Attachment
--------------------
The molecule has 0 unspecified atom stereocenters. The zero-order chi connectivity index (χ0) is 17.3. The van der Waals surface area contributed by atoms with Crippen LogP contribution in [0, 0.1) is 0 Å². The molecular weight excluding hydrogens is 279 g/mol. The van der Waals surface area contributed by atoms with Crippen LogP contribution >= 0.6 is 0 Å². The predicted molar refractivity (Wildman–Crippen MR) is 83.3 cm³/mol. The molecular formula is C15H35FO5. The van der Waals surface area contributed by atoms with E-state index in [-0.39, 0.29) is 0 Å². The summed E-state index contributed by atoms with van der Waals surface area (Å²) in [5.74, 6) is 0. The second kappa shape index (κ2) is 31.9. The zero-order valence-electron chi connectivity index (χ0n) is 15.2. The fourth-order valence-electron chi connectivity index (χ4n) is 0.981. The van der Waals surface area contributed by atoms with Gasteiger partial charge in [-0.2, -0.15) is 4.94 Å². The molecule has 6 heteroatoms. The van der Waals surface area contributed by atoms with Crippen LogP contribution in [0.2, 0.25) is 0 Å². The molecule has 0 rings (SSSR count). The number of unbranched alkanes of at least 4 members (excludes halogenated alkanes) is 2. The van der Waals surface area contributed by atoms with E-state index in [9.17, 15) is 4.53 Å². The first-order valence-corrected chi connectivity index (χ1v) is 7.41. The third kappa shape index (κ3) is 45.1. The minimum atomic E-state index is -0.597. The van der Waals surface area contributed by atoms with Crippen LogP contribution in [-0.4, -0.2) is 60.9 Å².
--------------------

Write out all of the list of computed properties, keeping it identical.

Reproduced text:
The molecule has 0 unspecified atom stereocenters. The zero-order chi connectivity index (χ0) is 17.3. The van der Waals surface area contributed by atoms with Crippen LogP contribution in [0, 0.1) is 0 Å². The molecular weight excluding hydrogens is 279 g/mol. The van der Waals surface area contributed by atoms with Crippen LogP contribution >= 0.6 is 0 Å². The predicted molar refractivity (Wildman–Crippen MR) is 83.3 cm³/mol. The molecular formula is C15H35FO5. The van der Waals surface area contributed by atoms with E-state index in [-0.39, 0.29) is 0 Å². The summed E-state index contributed by atoms with van der Waals surface area (Å²) in [5.74, 6) is 0. The second kappa shape index (κ2) is 31.9. The zero-order valence-electron chi connectivity index (χ0n) is 15.2. The fourth-order valence-electron chi connectivity index (χ4n) is 0.981. The van der Waals surface area contributed by atoms with Gasteiger partial charge in [-0.2, -0.15) is 4.94 Å². The molecule has 6 heteroatoms. The van der Waals surface area contributed by atoms with Crippen LogP contribution in [0.2, 0.25) is 0 Å². The molecule has 0 rings (SSSR count). The number of unbranched alkanes of at least 4 members (excludes halogenated alkanes) is 2. The van der Waals surface area contributed by atoms with E-state index in [9.17, 15) is 4.53 Å². The first-order valence-corrected chi connectivity index (χ1v) is 7.41. The third kappa shape index (κ3) is 45.1. The minimum atomic E-state index is -0.597. The van der Waals surface area contributed by atoms with Crippen LogP contribution in [-0.4, -0.2) is 60.9 Å².